The Moss Traumatic Brain Injury Model System (TBIMS) for 2012-2017, directed by Tessa Hart, PhD and John Whyte, MD, PhD, is grounded in a rich network of local and regional, national, and international collaborations to achieve multiple goals in clinical care, research, and dissemination. A sophisticated system providing state-of-the-art, potentially lifelong treatments for persons with TBI and their families in the greater Philadelphia region and southern New Jersey includes 3 Level I Trauma Centers and the nationally recognized Drucker Brain Injury Center at MossRehab. The full continuum of high-quality treatment spans emergency and acute trauma/ neurosurgical care through community re-entry. Innovative post-acute components, offered on 2 campuses in Pennsylvania and one in New Jersey, include vocational placement and supported employment services, two Clubhouses, a residential treatment facility, a Concussion Center, and a Neuro Mental Health Clinic specialized for those with cognitive impairment.
The research core of the Moss TBIMS is centered at the Moss Rehabilitation Research Institute (MRRI). For the longitudinal component of the TBIMS, we will add at least 250 participants to the nearly 900 enrolled at our TBIMS since 1997. We will collaborate fully in developing and carrying out modular research projects. The 2012-2017 Moss TBIMS also includes 2 site-specific research projects, both designed to generate new knowledge that will lead to improved practices to meet the needs of people with TBI. Project 1 is a randomized controlled trial examining the effects of a novel, theoretically motivated treatment to promote emotional health via increased levels of rewarding activity for persons with post-acute TBI. The treatment combines principles of Behavioral Activation with intervention methods derived from action phase theories of behavior change, and uses SMS (text) messaging to support increased activity in values-driven goal areas. If successful, this treatment model may have special applicability to people who may not have access to intensive face-to-face treatments for mental health due to geographical, cognitive, or financial barriers. In Project 2, we will develop and perform initial validation studies on an observational pain scale, with the potential to extend effective pain management to the at-risk population of patients with TBI who cannot self-report pain due to impairments in consciousness or communication. We will collect systematic data on over 200 such participants with known sources of pain, as they participate in activities and receive medications expected to modulate pain levels. Factor analytic and Item Response Theory methods will be applied to create a unidimensional scale that is sensitive to pain intensity.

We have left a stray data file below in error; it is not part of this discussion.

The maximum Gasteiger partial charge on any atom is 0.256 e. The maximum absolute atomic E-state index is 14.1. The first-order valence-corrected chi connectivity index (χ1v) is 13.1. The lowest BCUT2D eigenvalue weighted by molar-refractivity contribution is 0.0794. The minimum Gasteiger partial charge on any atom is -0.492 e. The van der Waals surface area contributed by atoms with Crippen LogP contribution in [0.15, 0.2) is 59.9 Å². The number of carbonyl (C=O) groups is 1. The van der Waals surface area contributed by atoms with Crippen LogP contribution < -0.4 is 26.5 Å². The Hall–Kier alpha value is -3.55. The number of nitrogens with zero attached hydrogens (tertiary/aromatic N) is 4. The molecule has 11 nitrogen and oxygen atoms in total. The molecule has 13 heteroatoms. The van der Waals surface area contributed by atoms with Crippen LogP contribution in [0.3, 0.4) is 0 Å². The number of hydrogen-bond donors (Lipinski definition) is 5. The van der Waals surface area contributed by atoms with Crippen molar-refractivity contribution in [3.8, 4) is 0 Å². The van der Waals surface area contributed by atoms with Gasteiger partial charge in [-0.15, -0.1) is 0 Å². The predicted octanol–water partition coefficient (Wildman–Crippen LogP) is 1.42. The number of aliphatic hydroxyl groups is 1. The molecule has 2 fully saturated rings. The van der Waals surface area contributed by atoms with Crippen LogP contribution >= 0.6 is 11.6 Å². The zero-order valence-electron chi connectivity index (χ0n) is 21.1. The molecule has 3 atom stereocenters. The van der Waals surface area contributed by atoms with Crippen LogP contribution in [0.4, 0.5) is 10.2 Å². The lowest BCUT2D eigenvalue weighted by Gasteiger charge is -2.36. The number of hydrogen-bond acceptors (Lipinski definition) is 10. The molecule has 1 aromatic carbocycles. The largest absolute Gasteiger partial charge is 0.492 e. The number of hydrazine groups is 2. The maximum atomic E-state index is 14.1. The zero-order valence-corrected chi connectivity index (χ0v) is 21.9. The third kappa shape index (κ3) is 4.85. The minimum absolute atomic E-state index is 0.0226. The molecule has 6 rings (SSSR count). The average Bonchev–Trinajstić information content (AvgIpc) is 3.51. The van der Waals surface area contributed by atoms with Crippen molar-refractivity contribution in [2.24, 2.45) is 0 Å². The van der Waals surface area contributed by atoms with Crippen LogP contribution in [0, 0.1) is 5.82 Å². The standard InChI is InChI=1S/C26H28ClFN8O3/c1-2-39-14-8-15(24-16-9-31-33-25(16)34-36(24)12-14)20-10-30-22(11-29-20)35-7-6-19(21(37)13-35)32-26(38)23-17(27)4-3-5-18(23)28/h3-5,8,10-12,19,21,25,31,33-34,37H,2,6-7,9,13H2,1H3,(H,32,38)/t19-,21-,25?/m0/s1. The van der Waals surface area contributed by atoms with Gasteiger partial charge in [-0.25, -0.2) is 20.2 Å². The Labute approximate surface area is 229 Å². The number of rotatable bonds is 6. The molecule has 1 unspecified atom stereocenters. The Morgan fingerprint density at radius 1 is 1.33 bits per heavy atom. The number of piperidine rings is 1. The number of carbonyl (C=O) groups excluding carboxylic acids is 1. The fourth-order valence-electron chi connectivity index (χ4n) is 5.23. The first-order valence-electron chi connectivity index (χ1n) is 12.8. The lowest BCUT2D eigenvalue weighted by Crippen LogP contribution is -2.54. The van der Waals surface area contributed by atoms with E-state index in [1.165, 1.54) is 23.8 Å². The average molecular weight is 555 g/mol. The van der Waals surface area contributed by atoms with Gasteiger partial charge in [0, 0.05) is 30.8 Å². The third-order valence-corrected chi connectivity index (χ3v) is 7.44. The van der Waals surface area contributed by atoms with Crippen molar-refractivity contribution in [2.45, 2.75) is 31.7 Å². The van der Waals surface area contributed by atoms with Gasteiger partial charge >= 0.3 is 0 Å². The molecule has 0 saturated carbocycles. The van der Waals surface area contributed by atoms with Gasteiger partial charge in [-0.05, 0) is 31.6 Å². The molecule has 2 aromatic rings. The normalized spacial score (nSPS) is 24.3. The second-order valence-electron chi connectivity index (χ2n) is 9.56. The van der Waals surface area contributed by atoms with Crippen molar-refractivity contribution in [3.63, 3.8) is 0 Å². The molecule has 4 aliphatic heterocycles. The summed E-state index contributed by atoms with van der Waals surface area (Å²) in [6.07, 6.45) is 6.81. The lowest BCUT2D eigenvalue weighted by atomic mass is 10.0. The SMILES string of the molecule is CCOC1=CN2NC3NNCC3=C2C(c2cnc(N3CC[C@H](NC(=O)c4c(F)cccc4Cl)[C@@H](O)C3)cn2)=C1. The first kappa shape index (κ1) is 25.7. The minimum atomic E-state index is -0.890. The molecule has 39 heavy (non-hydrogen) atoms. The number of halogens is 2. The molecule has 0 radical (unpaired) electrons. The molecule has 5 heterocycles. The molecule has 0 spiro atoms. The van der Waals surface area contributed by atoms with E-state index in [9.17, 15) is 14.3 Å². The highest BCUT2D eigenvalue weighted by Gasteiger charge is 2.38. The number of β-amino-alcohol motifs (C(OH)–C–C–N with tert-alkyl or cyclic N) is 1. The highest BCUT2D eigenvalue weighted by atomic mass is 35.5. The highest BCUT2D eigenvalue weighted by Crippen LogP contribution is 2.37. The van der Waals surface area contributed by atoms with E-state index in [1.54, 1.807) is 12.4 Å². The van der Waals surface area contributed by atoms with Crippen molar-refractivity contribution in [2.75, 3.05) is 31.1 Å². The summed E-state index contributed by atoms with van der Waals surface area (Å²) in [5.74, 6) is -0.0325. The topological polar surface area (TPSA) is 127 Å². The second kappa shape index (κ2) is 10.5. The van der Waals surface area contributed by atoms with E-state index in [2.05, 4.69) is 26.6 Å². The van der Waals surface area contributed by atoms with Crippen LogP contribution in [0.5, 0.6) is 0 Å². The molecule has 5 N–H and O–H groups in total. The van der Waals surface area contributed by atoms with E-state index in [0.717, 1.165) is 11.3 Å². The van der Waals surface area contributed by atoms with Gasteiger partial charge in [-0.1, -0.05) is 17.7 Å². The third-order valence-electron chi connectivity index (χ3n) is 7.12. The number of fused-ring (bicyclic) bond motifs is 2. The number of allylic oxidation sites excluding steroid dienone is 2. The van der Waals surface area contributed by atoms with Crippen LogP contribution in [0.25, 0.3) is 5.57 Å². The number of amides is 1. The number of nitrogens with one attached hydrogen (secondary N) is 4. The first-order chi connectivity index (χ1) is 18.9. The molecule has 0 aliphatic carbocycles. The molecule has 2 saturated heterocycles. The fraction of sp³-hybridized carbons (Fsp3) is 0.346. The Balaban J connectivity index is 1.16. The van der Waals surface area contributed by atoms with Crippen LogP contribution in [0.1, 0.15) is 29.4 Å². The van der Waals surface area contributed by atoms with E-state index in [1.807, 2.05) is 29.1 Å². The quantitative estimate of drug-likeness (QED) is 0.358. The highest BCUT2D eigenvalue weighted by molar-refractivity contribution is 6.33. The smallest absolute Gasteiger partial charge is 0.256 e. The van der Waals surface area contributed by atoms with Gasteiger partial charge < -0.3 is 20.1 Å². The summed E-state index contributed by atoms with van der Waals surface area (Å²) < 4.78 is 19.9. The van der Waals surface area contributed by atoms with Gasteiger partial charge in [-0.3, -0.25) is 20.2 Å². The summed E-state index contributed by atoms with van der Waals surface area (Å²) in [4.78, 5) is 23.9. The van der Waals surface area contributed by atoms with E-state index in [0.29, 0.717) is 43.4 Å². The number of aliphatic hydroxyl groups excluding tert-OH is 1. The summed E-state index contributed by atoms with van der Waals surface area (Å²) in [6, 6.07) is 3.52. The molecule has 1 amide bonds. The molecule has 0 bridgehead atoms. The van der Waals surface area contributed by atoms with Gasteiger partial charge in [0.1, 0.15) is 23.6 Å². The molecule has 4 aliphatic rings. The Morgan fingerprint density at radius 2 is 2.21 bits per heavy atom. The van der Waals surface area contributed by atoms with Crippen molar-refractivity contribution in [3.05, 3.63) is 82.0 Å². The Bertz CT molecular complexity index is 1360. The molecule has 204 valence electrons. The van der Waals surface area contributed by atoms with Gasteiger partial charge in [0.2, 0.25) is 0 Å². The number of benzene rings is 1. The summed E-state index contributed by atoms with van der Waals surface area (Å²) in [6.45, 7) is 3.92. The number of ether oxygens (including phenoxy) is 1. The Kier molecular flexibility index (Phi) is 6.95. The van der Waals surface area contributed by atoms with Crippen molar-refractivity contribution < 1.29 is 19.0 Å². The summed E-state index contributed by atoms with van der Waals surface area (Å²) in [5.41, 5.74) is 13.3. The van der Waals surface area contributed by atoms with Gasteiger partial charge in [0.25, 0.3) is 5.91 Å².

The 2012-2017 Moss TBIMS includes strong components for dissemination and knowledge translation targeted to people with TBI and their families, clinical staff across the continuum of care, and other professional and lay audiences. In collaboration with the Brain Injury Association of Pennsylvania (BIAPA), we will conduct regional seminars for people with brain injury and caregivers in rural/ underserved areas of the state, and develop organizational tools for making the resulting networks self-sustaining; and we will develop and disseminate informational materials in support of an expansion of a successful school re-entry program to the post-secondary level. In collaboration with 7 other local TBI rehabilitation facilities in the region, we will conduct a regional Moss TBIMS consumer conference in 2014. Knowledge translation projects for clinicians include a new Community of Practice that will allow clinicians in the DBIC’s geographically dispersed campuses to share challenges and creative solutions for helping clients to identify, set, and meet goals; and a user-directed process on the inpatient unit for improving evidence-based practice in behavioral/ learning domains that cut across professional disciplines. Extensive planning for consumer input and thorough evaluation processes will ensure timely, accurate feedback on the degree to which our products and activities have succeeded in their intended outcomes.